This blog is part of a series in the spirit of ‘Cranleigh Thinking’, intended to provoke thought and debate and raise questions. The arguments are born out of observation and experience and I make no apology for holes and gaps for readers to fill and question.

This particular series raises questions about the nature of curriculum, national policy and why Cranleigh has chosen the ‘Cranleigh Thinking‘ approach.

The word curriculum derives from the Latin word ‘currere‘, to run. It is a running course, sometimes understood as a race. Unpicking the race analogy provides some interesting insights.

  • If a curriculum is a course, then this provides some form of standard structure in which the runners compete. It gives direction and prevents chaos. It also allows comparability between runners. Who is most skilled at navigating the course? It also allows focused training.
  • If a curriculum is a race, then there will be winners and losers. This is especially so if all the runners are in the same race. Some will have trained more effectively; some will be better suited to different lengths of race; others might be better off in a different race altogether or even sticking to field events!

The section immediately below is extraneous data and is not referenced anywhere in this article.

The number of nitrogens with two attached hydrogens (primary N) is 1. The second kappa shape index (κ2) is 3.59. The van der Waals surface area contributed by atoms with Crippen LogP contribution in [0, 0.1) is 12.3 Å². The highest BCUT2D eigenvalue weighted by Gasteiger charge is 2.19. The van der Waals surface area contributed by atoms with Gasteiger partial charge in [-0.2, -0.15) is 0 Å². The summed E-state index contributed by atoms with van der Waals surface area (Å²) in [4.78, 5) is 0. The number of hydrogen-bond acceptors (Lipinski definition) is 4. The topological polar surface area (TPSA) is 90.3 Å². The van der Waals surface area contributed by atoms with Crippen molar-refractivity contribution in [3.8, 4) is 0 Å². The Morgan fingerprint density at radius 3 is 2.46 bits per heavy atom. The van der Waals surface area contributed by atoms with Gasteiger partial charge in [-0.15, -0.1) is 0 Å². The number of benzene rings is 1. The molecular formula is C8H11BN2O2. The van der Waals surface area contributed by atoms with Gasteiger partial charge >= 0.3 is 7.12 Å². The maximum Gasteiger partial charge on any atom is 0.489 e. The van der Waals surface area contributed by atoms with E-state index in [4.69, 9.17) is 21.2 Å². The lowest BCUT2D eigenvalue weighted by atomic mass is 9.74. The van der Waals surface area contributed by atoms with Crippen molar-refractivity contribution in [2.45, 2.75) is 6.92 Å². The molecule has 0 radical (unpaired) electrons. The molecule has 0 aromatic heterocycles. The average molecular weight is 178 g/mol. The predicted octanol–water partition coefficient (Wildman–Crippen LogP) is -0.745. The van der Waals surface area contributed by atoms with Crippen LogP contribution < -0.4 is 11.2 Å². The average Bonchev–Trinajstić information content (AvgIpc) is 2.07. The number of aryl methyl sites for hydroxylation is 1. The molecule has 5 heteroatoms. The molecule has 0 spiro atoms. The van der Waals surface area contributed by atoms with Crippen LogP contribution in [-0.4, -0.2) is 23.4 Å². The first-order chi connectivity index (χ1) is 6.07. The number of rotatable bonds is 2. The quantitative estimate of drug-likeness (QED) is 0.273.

• Whether it is a course or a race, the course is set by someone other than the runners. Those in charge of the course set the obstacles and set the rules and the entry standards.
  • Runners are either on course and successful, off course for a period of time or out of the race.
  • It is often time or distance limited, putting extra pressure on the runners to complete within a defined space. Moving to a different course is rendered more difficult and whoever is off course or out of the race cannot easily start another course without being behind. There may not even be another course.
  • A course or a race is by its very nature a closed loop and can exist and be judged only in terms of itself. The runners in a 400m race all run the course and someone will be a winner but the success of the course does not necessarily depend on the performance of those within the race. It is simply a 400m with differing outcomes each time it is raced. However, if we begin to put a context of purpose which is broader, we question the validity of the loop. If runners are preparing for a life of 400m races, then the course is appropriate. If it is to help then run a marathon then its validity is limited only to some related skills such as speed endurance training, lactic acid and biomechanical training. It is not the best preparation.

The big question for the course-setters in central government is whether they are allowing their runners to run with a purpose. Are they even in the right race?